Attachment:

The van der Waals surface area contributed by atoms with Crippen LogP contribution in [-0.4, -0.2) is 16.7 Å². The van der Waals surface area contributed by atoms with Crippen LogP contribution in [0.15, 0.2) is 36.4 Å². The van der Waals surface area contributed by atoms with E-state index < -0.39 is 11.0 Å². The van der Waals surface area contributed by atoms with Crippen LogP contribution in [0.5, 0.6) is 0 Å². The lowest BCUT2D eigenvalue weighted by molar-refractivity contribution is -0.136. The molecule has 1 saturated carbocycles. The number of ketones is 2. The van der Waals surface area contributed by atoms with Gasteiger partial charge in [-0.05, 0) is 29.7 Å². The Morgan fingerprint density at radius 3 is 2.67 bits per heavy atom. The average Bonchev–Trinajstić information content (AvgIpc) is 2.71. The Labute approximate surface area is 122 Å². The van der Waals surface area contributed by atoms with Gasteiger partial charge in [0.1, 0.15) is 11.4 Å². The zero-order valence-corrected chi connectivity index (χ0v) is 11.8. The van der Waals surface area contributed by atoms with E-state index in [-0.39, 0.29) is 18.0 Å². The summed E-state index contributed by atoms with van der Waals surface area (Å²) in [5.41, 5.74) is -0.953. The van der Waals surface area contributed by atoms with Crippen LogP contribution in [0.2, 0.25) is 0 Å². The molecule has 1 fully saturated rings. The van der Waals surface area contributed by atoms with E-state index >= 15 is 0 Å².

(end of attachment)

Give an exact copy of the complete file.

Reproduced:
The van der Waals surface area contributed by atoms with Crippen LogP contribution in [-0.4, -0.2) is 16.7 Å². The van der Waals surface area contributed by atoms with Crippen LogP contribution in [0.15, 0.2) is 36.4 Å². The van der Waals surface area contributed by atoms with E-state index < -0.39 is 11.0 Å². The van der Waals surface area contributed by atoms with Crippen LogP contribution in [0.5, 0.6) is 0 Å². The lowest BCUT2D eigenvalue weighted by molar-refractivity contribution is -0.136. The molecule has 1 saturated carbocycles. The number of ketones is 2. The van der Waals surface area contributed by atoms with Gasteiger partial charge in [-0.05, 0) is 29.7 Å². The Morgan fingerprint density at radius 3 is 2.67 bits per heavy atom. The average Bonchev–Trinajstić information content (AvgIpc) is 2.71. The Labute approximate surface area is 122 Å². The van der Waals surface area contributed by atoms with Gasteiger partial charge in [0.1, 0.15) is 11.4 Å². The zero-order valence-corrected chi connectivity index (χ0v) is 11.8. The van der Waals surface area contributed by atoms with E-state index in [-0.39, 0.29) is 18.0 Å². The summed E-state index contributed by atoms with van der Waals surface area (Å²) in [5.41, 5.74) is -0.953. The van der Waals surface area contributed by atoms with Crippen LogP contribution in [0.2, 0.25) is 0 Å². The molecule has 1 fully saturated rings. The van der Waals surface area contributed by atoms with E-state index >= 15 is 0 Å².